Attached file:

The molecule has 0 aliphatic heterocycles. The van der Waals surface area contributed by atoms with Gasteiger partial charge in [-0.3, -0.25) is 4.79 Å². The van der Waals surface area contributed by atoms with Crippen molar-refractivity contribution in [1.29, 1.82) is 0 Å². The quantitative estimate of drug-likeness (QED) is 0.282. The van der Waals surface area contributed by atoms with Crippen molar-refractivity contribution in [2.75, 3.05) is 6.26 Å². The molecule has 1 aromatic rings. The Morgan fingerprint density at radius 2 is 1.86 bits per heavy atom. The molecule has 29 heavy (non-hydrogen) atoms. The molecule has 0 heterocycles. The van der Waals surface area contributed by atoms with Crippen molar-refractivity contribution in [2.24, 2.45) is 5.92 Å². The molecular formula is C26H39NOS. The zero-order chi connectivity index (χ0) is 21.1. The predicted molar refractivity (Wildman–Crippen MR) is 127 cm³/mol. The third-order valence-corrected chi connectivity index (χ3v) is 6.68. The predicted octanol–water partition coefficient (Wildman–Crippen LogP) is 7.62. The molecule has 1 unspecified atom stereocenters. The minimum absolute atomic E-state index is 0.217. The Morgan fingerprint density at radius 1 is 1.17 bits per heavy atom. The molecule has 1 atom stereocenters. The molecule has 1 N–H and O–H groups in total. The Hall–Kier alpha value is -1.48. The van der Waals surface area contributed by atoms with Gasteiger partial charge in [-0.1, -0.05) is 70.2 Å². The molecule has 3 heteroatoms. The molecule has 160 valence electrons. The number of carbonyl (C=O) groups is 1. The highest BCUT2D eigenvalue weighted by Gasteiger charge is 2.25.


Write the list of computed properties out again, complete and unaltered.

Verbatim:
The molecule has 0 aliphatic heterocycles. The van der Waals surface area contributed by atoms with Gasteiger partial charge in [-0.3, -0.25) is 4.79 Å². The van der Waals surface area contributed by atoms with Crippen molar-refractivity contribution in [1.29, 1.82) is 0 Å². The quantitative estimate of drug-likeness (QED) is 0.282. The van der Waals surface area contributed by atoms with Crippen molar-refractivity contribution in [2.75, 3.05) is 6.26 Å². The molecule has 1 aromatic rings. The Morgan fingerprint density at radius 2 is 1.86 bits per heavy atom. The molecule has 29 heavy (non-hydrogen) atoms. The molecule has 0 heterocycles. The van der Waals surface area contributed by atoms with Crippen molar-refractivity contribution in [2.24, 2.45) is 5.92 Å². The molecular formula is C26H39NOS. The zero-order chi connectivity index (χ0) is 21.1. The predicted molar refractivity (Wildman–Crippen MR) is 127 cm³/mol. The third-order valence-corrected chi connectivity index (χ3v) is 6.68. The predicted octanol–water partition coefficient (Wildman–Crippen LogP) is 7.62. The molecule has 1 unspecified atom stereocenters. The minimum absolute atomic E-state index is 0.217. The Morgan fingerprint density at radius 1 is 1.17 bits per heavy atom. The molecule has 1 atom stereocenters. The molecule has 1 N–H and O–H groups in total. The Hall–Kier alpha value is -1.48. The van der Waals surface area contributed by atoms with Gasteiger partial charge in [-0.1, -0.05) is 70.2 Å². The molecule has 3 heteroatoms. The molecule has 160 valence electrons. The number of carbonyl (C=O) groups is 1. The highest BCUT2D eigenvalue weighted by Gasteiger charge is 2.25.